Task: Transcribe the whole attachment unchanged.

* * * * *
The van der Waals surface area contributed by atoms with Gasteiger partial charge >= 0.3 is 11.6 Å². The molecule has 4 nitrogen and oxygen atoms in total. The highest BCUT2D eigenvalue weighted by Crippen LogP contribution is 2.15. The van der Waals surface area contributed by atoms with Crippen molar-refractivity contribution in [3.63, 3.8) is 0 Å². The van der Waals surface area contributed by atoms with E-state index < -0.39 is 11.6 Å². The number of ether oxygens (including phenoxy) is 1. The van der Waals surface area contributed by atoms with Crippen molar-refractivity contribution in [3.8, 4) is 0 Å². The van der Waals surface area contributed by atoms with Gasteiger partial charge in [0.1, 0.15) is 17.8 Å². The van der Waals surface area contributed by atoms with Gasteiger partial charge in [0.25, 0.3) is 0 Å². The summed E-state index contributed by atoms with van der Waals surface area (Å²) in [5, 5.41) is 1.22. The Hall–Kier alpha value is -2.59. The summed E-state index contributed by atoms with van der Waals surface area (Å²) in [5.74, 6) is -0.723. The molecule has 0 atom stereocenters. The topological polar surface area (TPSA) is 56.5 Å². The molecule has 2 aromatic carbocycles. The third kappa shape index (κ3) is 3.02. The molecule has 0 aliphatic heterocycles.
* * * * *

The van der Waals surface area contributed by atoms with Gasteiger partial charge >= 0.3 is 11.6 Å². The molecule has 4 nitrogen and oxygen atoms in total. The highest BCUT2D eigenvalue weighted by Crippen LogP contribution is 2.15. The van der Waals surface area contributed by atoms with Crippen molar-refractivity contribution in [3.63, 3.8) is 0 Å². The van der Waals surface area contributed by atoms with E-state index < -0.39 is 11.6 Å². The number of ether oxygens (including phenoxy) is 1. The van der Waals surface area contributed by atoms with Crippen molar-refractivity contribution in [3.8, 4) is 0 Å². The van der Waals surface area contributed by atoms with Gasteiger partial charge in [0.1, 0.15) is 17.8 Å². The van der Waals surface area contributed by atoms with Gasteiger partial charge in [0.25, 0.3) is 0 Å². The summed E-state index contributed by atoms with van der Waals surface area (Å²) in [5, 5.41) is 1.22. The Hall–Kier alpha value is -2.59. The summed E-state index contributed by atoms with van der Waals surface area (Å²) in [5.74, 6) is -0.723. The molecule has 0 atom stereocenters. The topological polar surface area (TPSA) is 56.5 Å². The molecule has 2 aromatic carbocycles. The third kappa shape index (κ3) is 3.02. The molecule has 0 aliphatic heterocycles.